A few days ago I was given a tube of cane by a friend of mine. He told me that he’d only tell me what type of cane it was after I made a few reeds with it. I made a few reeds with the cane last night. It was from a good tube, very straight and fairly thick walled. The two reeds I made were both on the hard side, but had a good sound and response. I was impressed enough with the results that I gave him a call right away to find out more.
As it turns out that tube was from a batch of cane used by Simeon Bellison….in the 1940s! Simeon Bellison the principle clarinetist of the New York Phil from 1920-1948…and apparently, a reed maker.
There is often a lot of speculation as to whether the age of the reed affects the playing quality. Some players maintain that older is better, while others speculate that cane improves with age until a certain point(let’s say 10 years) and then declines. In my opinion this issue will probably never be settled, there are simply too many variables and subjective preferences to definitively say one way or the other. In this case, the origin of the cane is unknown, so it isn’t possible to compare it to more recent years(if in fact it is still being grown.) Cane from the same region can vary from year to year due to growing conditions. So even when you can directly compare aged and non aged cane from the same region, there may be other factors at play that affect the quality.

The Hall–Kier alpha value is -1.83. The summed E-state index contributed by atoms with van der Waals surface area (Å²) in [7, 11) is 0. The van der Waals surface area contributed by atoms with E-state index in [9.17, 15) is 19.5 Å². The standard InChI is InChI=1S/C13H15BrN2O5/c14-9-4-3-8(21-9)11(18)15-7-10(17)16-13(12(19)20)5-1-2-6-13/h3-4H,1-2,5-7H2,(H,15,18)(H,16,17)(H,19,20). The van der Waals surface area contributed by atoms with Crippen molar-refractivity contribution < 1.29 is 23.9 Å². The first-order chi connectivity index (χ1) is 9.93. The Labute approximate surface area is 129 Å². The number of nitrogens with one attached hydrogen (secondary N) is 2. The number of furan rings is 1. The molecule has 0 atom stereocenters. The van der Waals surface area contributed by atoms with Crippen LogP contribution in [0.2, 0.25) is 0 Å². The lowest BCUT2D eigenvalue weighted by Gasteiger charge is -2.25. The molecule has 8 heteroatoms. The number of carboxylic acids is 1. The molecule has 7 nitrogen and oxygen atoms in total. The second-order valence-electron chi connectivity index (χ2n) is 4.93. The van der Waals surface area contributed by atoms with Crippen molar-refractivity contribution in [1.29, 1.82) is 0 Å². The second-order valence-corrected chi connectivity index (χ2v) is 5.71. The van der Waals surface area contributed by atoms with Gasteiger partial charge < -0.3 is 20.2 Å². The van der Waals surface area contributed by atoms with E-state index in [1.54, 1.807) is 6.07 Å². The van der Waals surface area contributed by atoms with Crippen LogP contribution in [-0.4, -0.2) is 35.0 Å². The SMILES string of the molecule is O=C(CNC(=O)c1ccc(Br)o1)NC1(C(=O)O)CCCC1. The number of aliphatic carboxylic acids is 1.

Bellison’s cane certainly still makes good sounding reeds. If it was still being sold, I would buy a pound or two to experiment further, but I guess I’ll be sticking with RDG for the time being.